Stacked Metal Storage ContainersThe lasting effects of Agent Orange are well-known, but this tactical herbicide wasn’t the only dangerous chemical that was used during the Vietnam War. As part of Operation Ranch Hand, a military operation that lasted from 1962 to 1971, the U.S. military used a family of new formulations known collectively as Rainbow Herbicides. Many Veterans are still struggling with the consequences of their Rainbow Herbicide exposure, so it’s important to understand how your service during the Vietnam War affects your eligibility for VA disability benefits.

Types of Rainbow Herbicides

The Rainbow Herbicides got their nicknames based on the color of the bands around the barrels they were shipped in. They include:

  • Agent Orange and its related formulations Orange II, Orange III, and Super Orange
  • Agent Pink
  • Agent Green
  • Agent Blue
  • Agent Purple
  • Agent White

Over 20 million gallons of Rainbow Herbicides were used during the Vietnam War. Agent Orange was the most popular, with 11,712,860 gallons of its various versions used from 1965 to 1970 alone.

Effects of Rainbow Herbicide Exposure

All of these herbicides were similar chemically. Agent Orange was a combination of n-butyl ester 2, 4-D and n-butyl ester 2,4,5-T, while the other Rainbow Herbicides were combinations of these two chemicals and their related variants.

All of the Rainbow Herbicides contained dioxin and dioxin-like compounds. Dioxins are highly toxic chemical compounds that are known to cause a wide range of health problems, including cancer, reproductive issues, and immune system disorders. They are sometimes called persistent environmental pollutants (POPs) because they can remain in the environment for many years.

Receiving VA Disability Benefits for Rainbow Herbicide Exposure

The VA applies the same standards to all Rainbow Herbicide exposure. If you were exposed to Agent Blue, Agent White, or one of the lesser-known herbicides, you have the same protections as a Veteran exposed to Agent Orange. Note that this includes Veterans who served outside Vietnam, since these chemicals were also transported, tested, stored, or used in Thailand, Korea, Cambodia, and parts of the U.S.

If a Veteran has been diagnosed with a condition that qualifies for a presumptive service connection, they do not need to submit evidence to prove their service caused their illness. Military records establishing that they served in a qualifying location during a qualifying time period are sufficient enough to establish a service connection. There is no level of exposure to Rainbow Herbicides that is considered safe, so a Veteran who only spent a few days or weeks in a qualifying area is still eligible for VA disability benefits if they’ve been diagnosed with a condition that qualifies for a presumptive service connection.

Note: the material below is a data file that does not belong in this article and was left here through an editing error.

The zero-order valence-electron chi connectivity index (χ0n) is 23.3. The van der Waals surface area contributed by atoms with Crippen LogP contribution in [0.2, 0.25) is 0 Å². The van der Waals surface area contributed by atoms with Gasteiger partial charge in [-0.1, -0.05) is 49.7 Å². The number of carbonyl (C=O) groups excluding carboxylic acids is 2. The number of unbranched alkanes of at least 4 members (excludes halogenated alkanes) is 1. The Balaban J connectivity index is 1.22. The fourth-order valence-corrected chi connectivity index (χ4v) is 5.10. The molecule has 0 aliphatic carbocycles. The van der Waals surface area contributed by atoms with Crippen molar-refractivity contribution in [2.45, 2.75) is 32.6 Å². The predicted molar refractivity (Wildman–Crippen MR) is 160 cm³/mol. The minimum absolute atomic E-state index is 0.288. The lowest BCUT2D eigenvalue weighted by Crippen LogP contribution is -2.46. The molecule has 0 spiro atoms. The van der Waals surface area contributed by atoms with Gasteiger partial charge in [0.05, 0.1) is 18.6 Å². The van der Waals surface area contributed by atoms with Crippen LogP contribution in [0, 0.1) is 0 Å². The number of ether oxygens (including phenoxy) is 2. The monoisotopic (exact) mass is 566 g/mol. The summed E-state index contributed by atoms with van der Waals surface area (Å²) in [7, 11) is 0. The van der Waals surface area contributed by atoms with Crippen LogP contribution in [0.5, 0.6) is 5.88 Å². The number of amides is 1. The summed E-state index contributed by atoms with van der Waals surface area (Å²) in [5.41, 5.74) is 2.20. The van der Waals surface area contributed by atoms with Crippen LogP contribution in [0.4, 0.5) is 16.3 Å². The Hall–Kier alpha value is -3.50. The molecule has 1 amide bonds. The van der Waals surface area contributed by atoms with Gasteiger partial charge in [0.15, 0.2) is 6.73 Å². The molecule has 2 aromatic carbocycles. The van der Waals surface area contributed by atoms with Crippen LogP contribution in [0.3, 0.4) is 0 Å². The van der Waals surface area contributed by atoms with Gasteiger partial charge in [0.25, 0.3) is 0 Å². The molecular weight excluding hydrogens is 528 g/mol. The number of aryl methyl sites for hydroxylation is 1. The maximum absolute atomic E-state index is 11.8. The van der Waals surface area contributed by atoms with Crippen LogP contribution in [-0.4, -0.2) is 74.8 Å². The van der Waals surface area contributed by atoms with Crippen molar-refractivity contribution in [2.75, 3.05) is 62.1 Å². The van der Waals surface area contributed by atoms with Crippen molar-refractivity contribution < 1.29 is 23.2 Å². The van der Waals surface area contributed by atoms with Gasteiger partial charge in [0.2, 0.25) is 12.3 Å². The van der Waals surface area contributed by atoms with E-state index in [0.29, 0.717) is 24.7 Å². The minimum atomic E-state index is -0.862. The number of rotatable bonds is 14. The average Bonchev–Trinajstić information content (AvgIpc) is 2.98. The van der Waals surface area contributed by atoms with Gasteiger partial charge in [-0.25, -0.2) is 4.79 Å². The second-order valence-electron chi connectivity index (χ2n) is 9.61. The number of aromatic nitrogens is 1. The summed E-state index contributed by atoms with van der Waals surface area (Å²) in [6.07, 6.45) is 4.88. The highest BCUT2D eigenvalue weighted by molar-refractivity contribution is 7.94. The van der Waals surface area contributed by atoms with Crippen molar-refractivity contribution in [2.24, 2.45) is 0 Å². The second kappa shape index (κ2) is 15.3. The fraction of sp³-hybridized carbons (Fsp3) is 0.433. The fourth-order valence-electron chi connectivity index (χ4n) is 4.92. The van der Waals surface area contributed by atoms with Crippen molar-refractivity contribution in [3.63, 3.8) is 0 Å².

Types of cancer that qualify for a presumptive service connection include:

  • Bladder cancer
  • Chronic B-cell leukemia
  • Hodgkin’s disease
  • Multiple myeloma
  • Non-Hodgkin’s lymphoma
  • Prostate cancer
  • Respiratory cancers (including lung cancer)
  • Some soft tissue sarcomas

Other illnesses eligible for a presumptive service connection include:

  • AL amyloidosis
  • Chloracne (or related types of acneiform disease)
  • Diabetes (Type 2 only)
  • Hypothyroidism
  • Ischemic heart disease
  • Parkinsonism and Parkinson’s disease
  • Peripheral neuropathy (early onset)
  • Porphyria cutanea tarda

Conditions qualifying for a presumptive service connection vary widely in severity. Some are considered 100% disabling, while others will receive much lower ratings. Medical evidence documenting the severity of your symptoms and the treatments you’ve tried is the best way to ensure you receive the highest possible disability rating.

Another way to increase your disability rating is to make sure you receive compensation for all of your secondary service-connected conditions. For example, if you qualify for a presumptive service connection for Type 2 diabetes, you can receive a secondary service connection for conditions caused by poor blood sugar control, such as high blood pressure and erectile dysfunction.

How an Agent Orange Registry Health Exam Can Help

Veterans who are concerned about their Rainbow Herbicide exposure may wish to receive a free Agent Orange Registry health exam from the VA. This exam can provide insight into any medical symptoms that may be related to your military service. If you develop additional symptoms after your initial appointment, you can request a second examination.

You are not required to have an Agent Orange Registry health exam to receive VA disability benefits. If additional information about your condition is needed to assign an appropriate disability rating, you’ll be asked to attend a Compensation & Pension (C&P) exam.

Request a Free Consultation Today

The process of applying for VA disability benefits can be difficult to navigate when you’re facing health challenges, but an experienced Veterans benefits attorney can help ensure that you receive the highest possible rating for your condition. Contact us today to schedule a free, no-obligation initial consultation.